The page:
We have recently had an issue on the network, we have a cisco 3560X switch which connects to our 6509e core at 1 gig, and then also to a 100meg wan link.
We had qos enabled on the switch, priority queue and mls qos trust dscp command was set on the ports that connect to the core but not on the wan port.
The WAN port was never more then 10% utilised.
We had issues wherby an application what runs over the 100meg wan link kept experiencing lost packets, from doing the trace, and lots of tcp retransmissions going on.
As soon as we disabled QOS on the switch the issue for the application is now fixed.
My question is, why was this happening, there were no drops on the interface to the wan or core!
Do you think we need to enable the qos on the wan link and priority queue also?
the engineer who found the issue said it may be because qos wasnt on the wan port and only to the core, or it could be because you are going from a 1 gig link to a 100 meg link! even though no congestion!
any ideas? and what would be best practice for this, we simply just want to prioritize the voice over the wan marked with EF, and everything else best effort. Is the best effot queue big enough maybe ?
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From what you're describing, you may be describing a software defect. You note packets were lost, but no drop counters incremented, yet when QoS was disabled, drops went away.
By default, when you enable QoS on a 3560X it allocates buffers to 4 egress queue (vs. allocating all buffers to just one queue when QoS is disabled). QoS default buffers allocation often increases the drop rate because of reduced buffers per queue.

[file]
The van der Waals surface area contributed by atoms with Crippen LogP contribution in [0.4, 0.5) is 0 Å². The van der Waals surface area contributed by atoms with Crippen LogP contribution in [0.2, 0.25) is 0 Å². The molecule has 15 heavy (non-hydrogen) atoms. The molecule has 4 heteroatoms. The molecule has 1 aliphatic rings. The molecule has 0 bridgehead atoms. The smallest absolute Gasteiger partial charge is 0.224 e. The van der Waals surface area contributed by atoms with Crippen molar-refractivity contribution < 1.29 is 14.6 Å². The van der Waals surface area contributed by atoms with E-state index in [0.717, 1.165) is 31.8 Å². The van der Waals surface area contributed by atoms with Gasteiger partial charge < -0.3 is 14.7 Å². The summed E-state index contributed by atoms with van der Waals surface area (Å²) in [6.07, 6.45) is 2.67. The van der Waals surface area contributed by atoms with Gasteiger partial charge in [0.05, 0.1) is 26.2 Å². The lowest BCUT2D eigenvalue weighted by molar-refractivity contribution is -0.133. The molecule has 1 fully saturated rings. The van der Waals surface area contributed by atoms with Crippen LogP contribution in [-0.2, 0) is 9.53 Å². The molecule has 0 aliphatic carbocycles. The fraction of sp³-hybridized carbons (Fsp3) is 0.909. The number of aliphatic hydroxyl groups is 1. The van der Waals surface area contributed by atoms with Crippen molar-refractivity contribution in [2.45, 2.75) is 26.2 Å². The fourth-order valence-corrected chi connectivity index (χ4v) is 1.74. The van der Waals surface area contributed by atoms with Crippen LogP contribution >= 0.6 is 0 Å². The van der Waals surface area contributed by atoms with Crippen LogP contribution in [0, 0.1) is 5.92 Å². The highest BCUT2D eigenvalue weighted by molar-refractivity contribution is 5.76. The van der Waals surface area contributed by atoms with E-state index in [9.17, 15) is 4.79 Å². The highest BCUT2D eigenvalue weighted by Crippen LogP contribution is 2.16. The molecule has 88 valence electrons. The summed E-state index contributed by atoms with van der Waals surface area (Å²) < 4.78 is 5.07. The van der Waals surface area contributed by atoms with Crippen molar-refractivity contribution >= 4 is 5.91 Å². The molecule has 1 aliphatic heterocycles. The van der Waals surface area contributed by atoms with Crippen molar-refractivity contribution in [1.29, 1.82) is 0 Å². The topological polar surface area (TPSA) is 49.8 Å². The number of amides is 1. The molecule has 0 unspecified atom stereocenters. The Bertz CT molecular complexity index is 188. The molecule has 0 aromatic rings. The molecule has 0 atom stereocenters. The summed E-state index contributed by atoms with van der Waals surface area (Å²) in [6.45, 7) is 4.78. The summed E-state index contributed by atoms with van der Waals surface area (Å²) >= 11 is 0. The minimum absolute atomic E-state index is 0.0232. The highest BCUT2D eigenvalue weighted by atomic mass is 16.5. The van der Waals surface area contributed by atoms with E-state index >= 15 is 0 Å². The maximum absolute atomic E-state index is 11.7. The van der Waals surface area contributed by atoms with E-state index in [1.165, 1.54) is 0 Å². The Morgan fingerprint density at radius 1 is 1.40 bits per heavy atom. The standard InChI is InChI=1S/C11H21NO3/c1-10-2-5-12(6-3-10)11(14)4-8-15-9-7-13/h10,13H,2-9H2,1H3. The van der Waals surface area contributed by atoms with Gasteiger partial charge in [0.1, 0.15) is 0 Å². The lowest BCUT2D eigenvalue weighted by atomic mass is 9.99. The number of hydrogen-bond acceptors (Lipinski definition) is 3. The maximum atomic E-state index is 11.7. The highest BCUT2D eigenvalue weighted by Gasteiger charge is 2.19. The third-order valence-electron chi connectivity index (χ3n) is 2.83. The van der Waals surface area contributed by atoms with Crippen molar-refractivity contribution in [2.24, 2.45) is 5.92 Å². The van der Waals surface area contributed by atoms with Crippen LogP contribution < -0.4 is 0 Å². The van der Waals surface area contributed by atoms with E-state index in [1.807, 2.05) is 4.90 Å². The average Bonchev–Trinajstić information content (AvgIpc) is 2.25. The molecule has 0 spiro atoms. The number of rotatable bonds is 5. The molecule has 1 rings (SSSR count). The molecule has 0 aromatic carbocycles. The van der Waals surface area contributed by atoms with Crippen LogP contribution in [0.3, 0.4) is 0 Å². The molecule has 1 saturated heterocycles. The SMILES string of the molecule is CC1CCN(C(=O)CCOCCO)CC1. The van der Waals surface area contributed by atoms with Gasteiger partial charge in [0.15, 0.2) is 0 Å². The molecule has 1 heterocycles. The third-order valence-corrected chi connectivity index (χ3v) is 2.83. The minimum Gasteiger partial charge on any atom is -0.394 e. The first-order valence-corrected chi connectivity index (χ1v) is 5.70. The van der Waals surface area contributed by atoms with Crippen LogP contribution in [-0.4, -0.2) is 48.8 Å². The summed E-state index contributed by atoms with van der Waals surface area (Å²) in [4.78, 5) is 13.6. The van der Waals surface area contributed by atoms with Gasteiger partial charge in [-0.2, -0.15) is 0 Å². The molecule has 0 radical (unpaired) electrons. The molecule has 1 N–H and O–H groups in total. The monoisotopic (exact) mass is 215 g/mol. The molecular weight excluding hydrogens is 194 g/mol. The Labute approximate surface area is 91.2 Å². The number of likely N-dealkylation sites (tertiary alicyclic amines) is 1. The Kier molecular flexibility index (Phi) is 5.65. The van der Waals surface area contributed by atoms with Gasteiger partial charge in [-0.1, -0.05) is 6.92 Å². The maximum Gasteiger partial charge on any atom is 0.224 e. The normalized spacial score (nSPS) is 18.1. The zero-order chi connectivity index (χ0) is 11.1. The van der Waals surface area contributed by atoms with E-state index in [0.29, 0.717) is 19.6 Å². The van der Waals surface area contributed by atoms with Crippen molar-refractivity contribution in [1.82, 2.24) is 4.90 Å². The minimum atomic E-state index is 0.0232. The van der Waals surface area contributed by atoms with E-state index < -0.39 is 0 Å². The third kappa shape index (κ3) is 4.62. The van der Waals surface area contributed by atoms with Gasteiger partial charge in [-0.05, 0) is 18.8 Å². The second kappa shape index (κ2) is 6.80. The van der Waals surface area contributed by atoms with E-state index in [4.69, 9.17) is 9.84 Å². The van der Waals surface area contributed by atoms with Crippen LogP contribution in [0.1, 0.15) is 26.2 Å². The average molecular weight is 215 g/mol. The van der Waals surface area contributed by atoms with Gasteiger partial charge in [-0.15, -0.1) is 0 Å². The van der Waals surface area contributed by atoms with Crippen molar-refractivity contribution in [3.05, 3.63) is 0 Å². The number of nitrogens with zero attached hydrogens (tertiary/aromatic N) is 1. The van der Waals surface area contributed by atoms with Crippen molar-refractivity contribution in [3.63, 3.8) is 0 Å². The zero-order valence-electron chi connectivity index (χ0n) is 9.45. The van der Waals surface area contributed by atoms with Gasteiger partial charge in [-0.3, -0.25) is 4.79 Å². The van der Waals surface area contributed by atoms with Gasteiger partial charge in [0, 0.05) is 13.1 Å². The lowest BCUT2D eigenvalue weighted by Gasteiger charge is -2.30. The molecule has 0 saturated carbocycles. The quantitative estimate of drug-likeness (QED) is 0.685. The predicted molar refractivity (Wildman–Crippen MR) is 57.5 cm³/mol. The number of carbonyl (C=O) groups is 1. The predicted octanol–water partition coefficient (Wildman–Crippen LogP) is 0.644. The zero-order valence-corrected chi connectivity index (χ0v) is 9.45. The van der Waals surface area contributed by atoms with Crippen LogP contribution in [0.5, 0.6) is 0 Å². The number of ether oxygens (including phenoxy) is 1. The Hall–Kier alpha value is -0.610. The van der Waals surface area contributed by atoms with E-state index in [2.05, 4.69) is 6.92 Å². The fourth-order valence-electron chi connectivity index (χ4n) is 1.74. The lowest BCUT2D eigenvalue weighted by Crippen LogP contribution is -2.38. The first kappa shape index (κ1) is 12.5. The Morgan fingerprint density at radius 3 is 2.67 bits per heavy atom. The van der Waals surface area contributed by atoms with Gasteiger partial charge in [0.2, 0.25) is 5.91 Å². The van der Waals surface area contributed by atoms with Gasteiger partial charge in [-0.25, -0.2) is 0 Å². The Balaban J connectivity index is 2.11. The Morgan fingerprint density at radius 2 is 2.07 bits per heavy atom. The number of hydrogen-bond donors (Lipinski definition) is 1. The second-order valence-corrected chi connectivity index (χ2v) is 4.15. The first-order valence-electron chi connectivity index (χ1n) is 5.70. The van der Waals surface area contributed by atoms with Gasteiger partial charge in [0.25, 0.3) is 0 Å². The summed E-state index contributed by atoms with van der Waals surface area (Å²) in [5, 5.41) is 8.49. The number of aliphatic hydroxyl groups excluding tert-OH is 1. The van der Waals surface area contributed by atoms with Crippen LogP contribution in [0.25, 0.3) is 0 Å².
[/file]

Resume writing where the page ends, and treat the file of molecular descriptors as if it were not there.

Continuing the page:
Although deactivation of QoS seems to point at the 3560X, its common to have issues with WAN Ethernet hand-offs when CIR isn't full link bandwidth. It's also possible, your WAN Ethernet hand-off deals with marked packets differently, and as enabling QoS, also by default, resets L3 ToS, you might have an issue there too.
As what you might do, too little information. In your other post on this subject, I asked about drops, and you noted none seen on the network device, but you didn't mention the trace results and/or TCP retransmissions. Perhaps you didn't know that at the time you answered my earlier question, but it's an example of how information can lead into a whole new direction.
With QoS, there's often a huge number of "could be"s.
Oh, I guess your earlier question "Can qos cause issues on a LAN", has been answered. Now you see why I asked whether you had yet tried your switch with QoS disabled.
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